GOP Candidates For Calif. Gov. Focus On Immigration

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While the politics of illegal immigration are simmering in a number of places, it's boiling over in California. It's led to a huge fight between the two Republicans seeking to replace Arnold Schwarzenegger as governor. The fight has eclipsed even the state's dismal finances as the focus of the campaign.


The politics of illegal immigration are front-and-center in California right now. It's led to a huge fight between the two Republicans hoping to replace Arnold Schwarzenegger as governor. John Myers of member station KQED has this report.

JOHN MYERS: Is it unusual for Republicans to take swipes at the president in a political ad this year? Of course not. But in California, the swipes are at a different president.

(Soundbite of political advertisement)

Unidentified Woman: Do you want a governor who has the same position on illegal immigration as the president of Mexico?

MYERS: That ad is from Steve Poizner, California's state insurance commissioner and candidate for the Republican nomination for governor on June 8th. His target: challenger and former eBay CEO Meg Whitman, after she refused to endorse the new Arizona law that makes it a crime to be in the state without proof of legal residence.

(Soundbite of political advertisement)

Unidentified Woman: Why in the world would Republicans vote for Meg Whitman if she has the same position on illegal immigration as the president of Mexico? Not Steve Poizner. Steve strongly supports Arizona's law, opposes amnesty, and will cut off taxpayer benefits to illegal immigrants.

MYERS: Poizner's line of attack may be part of why a statewide poll last week found him only nine points behind frontrunner Meg Whitman. Two months earlier, he was losing by 50 points. The narrowing of the gap has forced Whitman to fight back.

(Soundbite of political advertisement)

Ms. MEG WHITMAN (Republican Candidate for Governor of California): On immigration, I will secure our border, and I'll send in the National Guard if necessary. I say no driver licenses, no sanctuary cities, and absolutely no amnesty, period.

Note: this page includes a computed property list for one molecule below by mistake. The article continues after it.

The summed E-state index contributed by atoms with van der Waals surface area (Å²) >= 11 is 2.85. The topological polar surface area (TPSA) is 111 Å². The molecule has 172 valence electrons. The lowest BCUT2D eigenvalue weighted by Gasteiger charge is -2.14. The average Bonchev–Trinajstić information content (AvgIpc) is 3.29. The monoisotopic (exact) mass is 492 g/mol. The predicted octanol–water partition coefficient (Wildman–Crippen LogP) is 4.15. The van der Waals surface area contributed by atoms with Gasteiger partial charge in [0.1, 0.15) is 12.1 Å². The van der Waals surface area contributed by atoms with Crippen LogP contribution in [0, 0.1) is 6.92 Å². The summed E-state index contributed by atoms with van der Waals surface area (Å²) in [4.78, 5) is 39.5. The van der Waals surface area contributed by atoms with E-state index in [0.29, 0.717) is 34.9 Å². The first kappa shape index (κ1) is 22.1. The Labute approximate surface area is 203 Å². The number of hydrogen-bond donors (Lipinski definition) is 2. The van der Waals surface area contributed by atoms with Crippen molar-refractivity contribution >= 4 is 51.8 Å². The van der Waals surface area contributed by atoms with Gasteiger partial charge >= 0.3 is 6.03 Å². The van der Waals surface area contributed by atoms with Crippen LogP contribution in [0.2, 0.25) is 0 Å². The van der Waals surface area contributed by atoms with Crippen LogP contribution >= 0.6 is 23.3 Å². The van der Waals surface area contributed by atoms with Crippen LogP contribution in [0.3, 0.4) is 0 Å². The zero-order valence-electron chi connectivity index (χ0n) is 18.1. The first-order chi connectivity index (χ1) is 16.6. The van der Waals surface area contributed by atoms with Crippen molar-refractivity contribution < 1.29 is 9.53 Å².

MYERS: Whitman has been playing defense for comments made last year that seemed to support immigration reform that includes an eventual path to citizenship. In an interview last week, she backed off.

Ms. WHITMAN: Until we can convince the American people that we can secure the border, that we can get our arms around this illegal immigration problem, I don't think the American people are willing to talk about any of those proposals.

MYERS: The issue of illegal immigration plays well with conservative Republican voters, voters who may have heard that, in the past, both candidates have less-than-conservative positions on other issues.

Mr. DAN SCHNUR (Director of Institute of Politics, University of Southern California): What you get are two moderate Republican both trying to convince conservatives that the other one is more liberal.

MYERS: Dan Schnur is director of the Institute of Politics at the University of Southern California. In the 1990s, he worked for the state's most famous get-tough-on-illegal-immigration politician: former Governor Pete Wilson.

(Soundbite of political advertisement)

Unidentified Man: They keep coming: two million illegal immigrants in California. The federal government won't stop them at the border, yet requires us to pay billions to take care of them.

MYERS: That TV ad was part of a 1994 campaign to ban illegal immigrants from state government programs and services, the same kinds of proposals now being made by Steve Poizner. But former Governor Wilson is a supporter and defender of Meg Whitman.

The 1994 campaign drove a wedge between Republicans and Latinos in California. USC's Dan Schnur says a recent poll found the renewed push to punish illegal immigrants is creating a different gap: a generational one.

Mr. SCHNUR: Young Californians between the age of 18 and 29 were those who were most strongly opposed to the withholding of benefits to illegal immigrants and their families. And older voters in their 50s and 60s were most strongest in support.

MYERS: Schnur says the issue of illegal immigration won't play as well after the primary is over, and it isn't on the top of the to-do list of voters. Last week's statewide poll found only nine percent of those surveyed said illegal immigration is the biggest issue facing California. Fifty-three percent said its jobs and the economy.

For NPR News, I'm John Myers, in Sacramento.

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